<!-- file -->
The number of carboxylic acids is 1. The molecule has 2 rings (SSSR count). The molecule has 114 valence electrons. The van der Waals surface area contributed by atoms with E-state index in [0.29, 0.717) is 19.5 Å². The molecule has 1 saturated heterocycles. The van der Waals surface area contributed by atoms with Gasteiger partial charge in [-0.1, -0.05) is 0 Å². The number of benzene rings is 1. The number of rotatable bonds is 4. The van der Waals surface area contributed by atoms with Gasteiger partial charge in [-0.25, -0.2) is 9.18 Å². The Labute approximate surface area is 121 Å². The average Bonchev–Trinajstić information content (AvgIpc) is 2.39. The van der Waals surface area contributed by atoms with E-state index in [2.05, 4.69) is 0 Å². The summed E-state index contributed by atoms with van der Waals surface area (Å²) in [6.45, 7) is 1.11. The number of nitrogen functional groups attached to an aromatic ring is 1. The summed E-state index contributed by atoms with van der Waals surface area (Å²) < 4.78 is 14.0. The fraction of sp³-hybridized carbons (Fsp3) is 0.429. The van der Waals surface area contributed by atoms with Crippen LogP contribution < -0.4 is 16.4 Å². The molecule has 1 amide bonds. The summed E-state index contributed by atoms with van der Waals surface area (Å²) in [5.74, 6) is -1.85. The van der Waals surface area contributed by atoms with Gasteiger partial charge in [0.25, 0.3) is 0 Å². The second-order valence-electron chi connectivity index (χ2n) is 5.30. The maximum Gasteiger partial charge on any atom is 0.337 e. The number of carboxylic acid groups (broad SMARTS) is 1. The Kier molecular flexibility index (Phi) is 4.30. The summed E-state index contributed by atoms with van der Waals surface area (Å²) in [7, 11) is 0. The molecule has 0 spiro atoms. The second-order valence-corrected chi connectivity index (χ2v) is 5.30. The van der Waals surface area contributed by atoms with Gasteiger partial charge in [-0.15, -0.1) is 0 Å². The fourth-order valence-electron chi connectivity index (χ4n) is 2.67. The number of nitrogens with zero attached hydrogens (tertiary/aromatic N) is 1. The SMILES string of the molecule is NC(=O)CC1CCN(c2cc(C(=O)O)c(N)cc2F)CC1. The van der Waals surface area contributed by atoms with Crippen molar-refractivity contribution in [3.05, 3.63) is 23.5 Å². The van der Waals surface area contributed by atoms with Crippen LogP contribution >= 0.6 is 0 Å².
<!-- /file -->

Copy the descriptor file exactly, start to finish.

The number of carboxylic acids is 1. The molecule has 2 rings (SSSR count). The molecule has 114 valence electrons. The van der Waals surface area contributed by atoms with E-state index in [0.29, 0.717) is 19.5 Å². The molecule has 1 saturated heterocycles. The van der Waals surface area contributed by atoms with Gasteiger partial charge in [-0.1, -0.05) is 0 Å². The number of benzene rings is 1. The number of rotatable bonds is 4. The van der Waals surface area contributed by atoms with Gasteiger partial charge in [-0.25, -0.2) is 9.18 Å². The Labute approximate surface area is 121 Å². The average Bonchev–Trinajstić information content (AvgIpc) is 2.39. The van der Waals surface area contributed by atoms with E-state index in [2.05, 4.69) is 0 Å². The summed E-state index contributed by atoms with van der Waals surface area (Å²) in [6.45, 7) is 1.11. The number of nitrogen functional groups attached to an aromatic ring is 1. The summed E-state index contributed by atoms with van der Waals surface area (Å²) < 4.78 is 14.0. The fraction of sp³-hybridized carbons (Fsp3) is 0.429. The van der Waals surface area contributed by atoms with Crippen LogP contribution < -0.4 is 16.4 Å². The molecule has 1 amide bonds. The summed E-state index contributed by atoms with van der Waals surface area (Å²) in [5.74, 6) is -1.85. The van der Waals surface area contributed by atoms with Gasteiger partial charge in [0.25, 0.3) is 0 Å². The second-order valence-electron chi connectivity index (χ2n) is 5.30. The maximum Gasteiger partial charge on any atom is 0.337 e. The number of carboxylic acid groups (broad SMARTS) is 1. The Kier molecular flexibility index (Phi) is 4.30. The summed E-state index contributed by atoms with van der Waals surface area (Å²) in [7, 11) is 0. The molecule has 0 spiro atoms. The second-order valence-corrected chi connectivity index (χ2v) is 5.30. The van der Waals surface area contributed by atoms with Gasteiger partial charge in [-0.15, -0.1) is 0 Å². The fourth-order valence-electron chi connectivity index (χ4n) is 2.67. The number of nitrogens with zero attached hydrogens (tertiary/aromatic N) is 1. The SMILES string of the molecule is NC(=O)CC1CCN(c2cc(C(=O)O)c(N)cc2F)CC1. The van der Waals surface area contributed by atoms with Crippen molar-refractivity contribution in [3.05, 3.63) is 23.5 Å². The van der Waals surface area contributed by atoms with Crippen LogP contribution >= 0.6 is 0 Å².